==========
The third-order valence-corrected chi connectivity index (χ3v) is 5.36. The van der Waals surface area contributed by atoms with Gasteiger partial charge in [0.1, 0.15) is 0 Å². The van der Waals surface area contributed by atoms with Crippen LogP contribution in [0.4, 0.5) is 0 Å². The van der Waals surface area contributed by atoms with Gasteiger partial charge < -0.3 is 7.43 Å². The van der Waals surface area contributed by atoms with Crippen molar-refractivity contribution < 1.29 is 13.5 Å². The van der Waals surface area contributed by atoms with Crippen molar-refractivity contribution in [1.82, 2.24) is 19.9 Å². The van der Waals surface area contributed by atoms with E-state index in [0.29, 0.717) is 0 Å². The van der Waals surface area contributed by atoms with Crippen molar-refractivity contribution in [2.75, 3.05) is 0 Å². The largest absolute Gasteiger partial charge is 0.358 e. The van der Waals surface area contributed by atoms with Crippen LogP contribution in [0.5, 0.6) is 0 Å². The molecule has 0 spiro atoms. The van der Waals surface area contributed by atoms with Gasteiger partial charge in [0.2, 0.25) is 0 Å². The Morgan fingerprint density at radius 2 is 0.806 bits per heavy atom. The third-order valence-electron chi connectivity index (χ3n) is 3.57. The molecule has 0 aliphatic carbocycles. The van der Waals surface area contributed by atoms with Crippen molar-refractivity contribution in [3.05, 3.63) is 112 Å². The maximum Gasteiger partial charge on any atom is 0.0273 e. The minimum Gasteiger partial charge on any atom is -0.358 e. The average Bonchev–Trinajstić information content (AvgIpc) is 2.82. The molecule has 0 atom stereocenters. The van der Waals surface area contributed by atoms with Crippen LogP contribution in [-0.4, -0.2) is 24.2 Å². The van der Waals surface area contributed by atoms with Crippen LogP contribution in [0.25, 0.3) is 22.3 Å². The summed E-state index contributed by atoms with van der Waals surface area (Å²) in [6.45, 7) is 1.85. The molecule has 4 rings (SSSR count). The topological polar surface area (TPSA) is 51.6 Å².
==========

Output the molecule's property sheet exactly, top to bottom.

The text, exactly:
The third-order valence-corrected chi connectivity index (χ3v) is 5.36. The van der Waals surface area contributed by atoms with Gasteiger partial charge in [0.1, 0.15) is 0 Å². The van der Waals surface area contributed by atoms with Crippen LogP contribution in [0.4, 0.5) is 0 Å². The van der Waals surface area contributed by atoms with Gasteiger partial charge < -0.3 is 7.43 Å². The van der Waals surface area contributed by atoms with Crippen molar-refractivity contribution < 1.29 is 13.5 Å². The van der Waals surface area contributed by atoms with Crippen molar-refractivity contribution in [1.82, 2.24) is 19.9 Å². The van der Waals surface area contributed by atoms with E-state index in [0.29, 0.717) is 0 Å². The van der Waals surface area contributed by atoms with Crippen molar-refractivity contribution in [2.75, 3.05) is 0 Å². The largest absolute Gasteiger partial charge is 0.358 e. The van der Waals surface area contributed by atoms with Crippen LogP contribution in [0.5, 0.6) is 0 Å². The molecule has 0 spiro atoms. The van der Waals surface area contributed by atoms with Gasteiger partial charge in [0.2, 0.25) is 0 Å². The Morgan fingerprint density at radius 2 is 0.806 bits per heavy atom. The third-order valence-electron chi connectivity index (χ3n) is 3.57. The molecule has 0 aliphatic carbocycles. The van der Waals surface area contributed by atoms with Crippen molar-refractivity contribution in [3.05, 3.63) is 112 Å². The maximum Gasteiger partial charge on any atom is 0.0273 e. The minimum Gasteiger partial charge on any atom is -0.358 e. The average Bonchev–Trinajstić information content (AvgIpc) is 2.82. The molecule has 0 atom stereocenters. The van der Waals surface area contributed by atoms with Crippen LogP contribution in [-0.4, -0.2) is 24.2 Å². The van der Waals surface area contributed by atoms with Crippen LogP contribution in [0.25, 0.3) is 22.3 Å². The summed E-state index contributed by atoms with van der Waals surface area (Å²) in [6.45, 7) is 1.85. The molecule has 4 rings (SSSR count). The topological polar surface area (TPSA) is 51.6 Å².